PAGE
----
4 Tips When Buying Used Skis & Snowboards

Looking to take up a new snow sport this season but don't want to pay full cost? We feel you! And while your motivation to try a new sport is high, don’t let it sink by picking less than ideal equipment. Purchasing second hand hard goods, like skis or snowboards, can be a lot more challenging than one would think. But fret not, we’ve got you covered. 

Here are our expert tips on what to look for when purchasing used snow sport gear.

1. Looks can be deceiving… in a good way. Whether or not skis or a board have more life left in them is more about the condition of the core and the continuity of the edges rather than scratches and cuts in the base or rust and burrs on the edges. But you’d be surprised how much a base grind and a nice tune can do to fix up skis or a snowboard. If you’re buying skis or a board that have these issues, just plan to spend an extra $80 on a full tune from a pro-shop.

2. It’s all about the core. The stuff to look out for that will make a used snowboard a no-go are 1) vertical breaks in the sidewall (show that the board has been cracked in those spots), 2) inconsistencies or “lumps” in the top sheet (show that the board’s core has cracked and split up in those places) or 3) splitting off of the edges anywhere along the board’s base (this will cause water to leak into the core and warp it over time)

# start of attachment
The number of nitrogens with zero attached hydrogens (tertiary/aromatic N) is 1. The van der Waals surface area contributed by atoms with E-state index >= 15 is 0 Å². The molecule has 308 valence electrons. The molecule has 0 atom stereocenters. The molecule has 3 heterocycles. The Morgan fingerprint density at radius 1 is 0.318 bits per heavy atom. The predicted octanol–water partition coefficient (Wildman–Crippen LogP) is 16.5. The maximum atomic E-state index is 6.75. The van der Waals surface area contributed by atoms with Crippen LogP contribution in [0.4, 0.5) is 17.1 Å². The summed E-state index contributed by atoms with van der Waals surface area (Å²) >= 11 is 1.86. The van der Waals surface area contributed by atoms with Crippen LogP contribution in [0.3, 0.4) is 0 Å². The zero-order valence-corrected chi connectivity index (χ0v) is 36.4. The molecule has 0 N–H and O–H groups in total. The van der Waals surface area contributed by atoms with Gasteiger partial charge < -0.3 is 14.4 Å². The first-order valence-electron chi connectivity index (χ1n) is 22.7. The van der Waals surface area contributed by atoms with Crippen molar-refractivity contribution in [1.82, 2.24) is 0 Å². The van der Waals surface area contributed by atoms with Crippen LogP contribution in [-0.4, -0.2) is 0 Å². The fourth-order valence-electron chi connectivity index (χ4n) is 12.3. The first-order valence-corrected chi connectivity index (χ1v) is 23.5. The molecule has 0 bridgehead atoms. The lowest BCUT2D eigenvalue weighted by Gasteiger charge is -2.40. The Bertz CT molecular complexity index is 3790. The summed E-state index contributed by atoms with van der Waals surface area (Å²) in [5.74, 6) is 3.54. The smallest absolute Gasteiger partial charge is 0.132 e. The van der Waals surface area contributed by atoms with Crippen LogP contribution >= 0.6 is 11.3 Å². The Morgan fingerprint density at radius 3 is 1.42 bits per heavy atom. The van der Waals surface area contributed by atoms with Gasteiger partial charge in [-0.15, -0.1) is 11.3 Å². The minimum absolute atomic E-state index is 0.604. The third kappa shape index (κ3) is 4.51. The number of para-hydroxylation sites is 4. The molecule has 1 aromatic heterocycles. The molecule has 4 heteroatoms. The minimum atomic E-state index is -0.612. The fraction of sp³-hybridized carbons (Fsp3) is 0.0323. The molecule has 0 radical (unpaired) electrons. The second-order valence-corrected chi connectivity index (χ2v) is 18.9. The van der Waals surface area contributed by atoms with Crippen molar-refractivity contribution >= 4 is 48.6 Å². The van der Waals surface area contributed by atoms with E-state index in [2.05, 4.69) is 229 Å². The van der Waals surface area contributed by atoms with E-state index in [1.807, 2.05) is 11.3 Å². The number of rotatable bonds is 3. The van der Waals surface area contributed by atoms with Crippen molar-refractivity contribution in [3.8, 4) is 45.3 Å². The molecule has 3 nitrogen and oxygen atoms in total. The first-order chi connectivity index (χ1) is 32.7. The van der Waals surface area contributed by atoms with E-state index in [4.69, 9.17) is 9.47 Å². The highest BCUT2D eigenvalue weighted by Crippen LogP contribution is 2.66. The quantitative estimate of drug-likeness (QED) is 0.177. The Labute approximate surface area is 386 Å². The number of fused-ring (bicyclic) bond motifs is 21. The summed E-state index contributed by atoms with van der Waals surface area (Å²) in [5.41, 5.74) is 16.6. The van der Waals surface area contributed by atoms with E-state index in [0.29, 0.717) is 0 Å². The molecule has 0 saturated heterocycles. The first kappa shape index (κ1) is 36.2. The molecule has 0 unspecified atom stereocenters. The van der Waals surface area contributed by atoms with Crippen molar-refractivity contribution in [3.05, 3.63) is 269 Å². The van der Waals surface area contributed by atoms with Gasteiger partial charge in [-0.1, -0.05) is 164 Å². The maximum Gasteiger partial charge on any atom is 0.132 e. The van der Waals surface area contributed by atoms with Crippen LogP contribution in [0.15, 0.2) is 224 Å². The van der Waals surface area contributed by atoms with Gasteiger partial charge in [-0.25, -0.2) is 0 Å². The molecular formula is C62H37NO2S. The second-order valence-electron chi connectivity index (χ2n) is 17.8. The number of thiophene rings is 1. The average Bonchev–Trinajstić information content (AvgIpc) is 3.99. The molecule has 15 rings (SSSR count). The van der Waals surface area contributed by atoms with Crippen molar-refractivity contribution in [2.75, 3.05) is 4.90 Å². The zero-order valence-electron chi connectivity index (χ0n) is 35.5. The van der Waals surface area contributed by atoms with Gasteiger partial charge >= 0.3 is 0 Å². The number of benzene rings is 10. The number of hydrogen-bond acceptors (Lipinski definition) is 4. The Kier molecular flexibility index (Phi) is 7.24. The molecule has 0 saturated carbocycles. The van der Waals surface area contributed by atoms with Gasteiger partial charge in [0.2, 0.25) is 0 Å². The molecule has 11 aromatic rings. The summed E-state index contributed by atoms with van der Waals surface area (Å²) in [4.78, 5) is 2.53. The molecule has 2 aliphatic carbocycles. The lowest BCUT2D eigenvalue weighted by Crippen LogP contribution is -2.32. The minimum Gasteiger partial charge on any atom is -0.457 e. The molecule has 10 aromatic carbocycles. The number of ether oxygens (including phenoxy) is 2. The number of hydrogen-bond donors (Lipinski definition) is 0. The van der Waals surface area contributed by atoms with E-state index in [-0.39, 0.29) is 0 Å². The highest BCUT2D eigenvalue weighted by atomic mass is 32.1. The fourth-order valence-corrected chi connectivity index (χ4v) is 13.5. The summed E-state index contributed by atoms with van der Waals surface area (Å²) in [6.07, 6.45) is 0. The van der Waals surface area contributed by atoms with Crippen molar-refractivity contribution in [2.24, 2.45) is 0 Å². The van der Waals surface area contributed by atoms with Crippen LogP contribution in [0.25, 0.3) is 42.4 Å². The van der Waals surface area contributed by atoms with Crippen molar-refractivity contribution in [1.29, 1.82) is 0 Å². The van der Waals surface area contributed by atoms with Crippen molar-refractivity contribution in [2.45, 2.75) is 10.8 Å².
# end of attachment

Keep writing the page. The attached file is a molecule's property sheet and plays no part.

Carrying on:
3. Watch for edge cracks on used skis and snowboards. This is different from burrs or scratches. Look for places where the edge of the board has literally broken creating what looks like an edge that consists of multiple pieces. Edges of skis or a snowboard are one piece of metal so if it looks like there are multiples on any edge, that’s damage and they will be weaker.

4. Always check the bindings. Bindings are a big deal on skis and used usually come with bindings. These can be hard to gauge whether or not they’re in good shape by looking at them. First, don’t buy bindings that are more than 10 years old – most shops won’t work on them. Second, make sure the DIN settings are the same on each ski. If not, ask why. This is usually a sign that the binding DIN spring has weakened on one binding. Last, make sure that there’s no loose parts and the binding is safely secured to the ski. No matter what you do, when you get used ski bindings it's worth it to take them to a local ski shop to get them checked out and adjusted to your settings.

Looking for the best places to purchase used skis or snowboards? If you’re shopping locally, look at buying from a consignment shop vs. an independent seller. A shop will be able to fit you properly and make sure the equipment is right for you. Additionally, they may have a return policy if they don’t work out or have issues.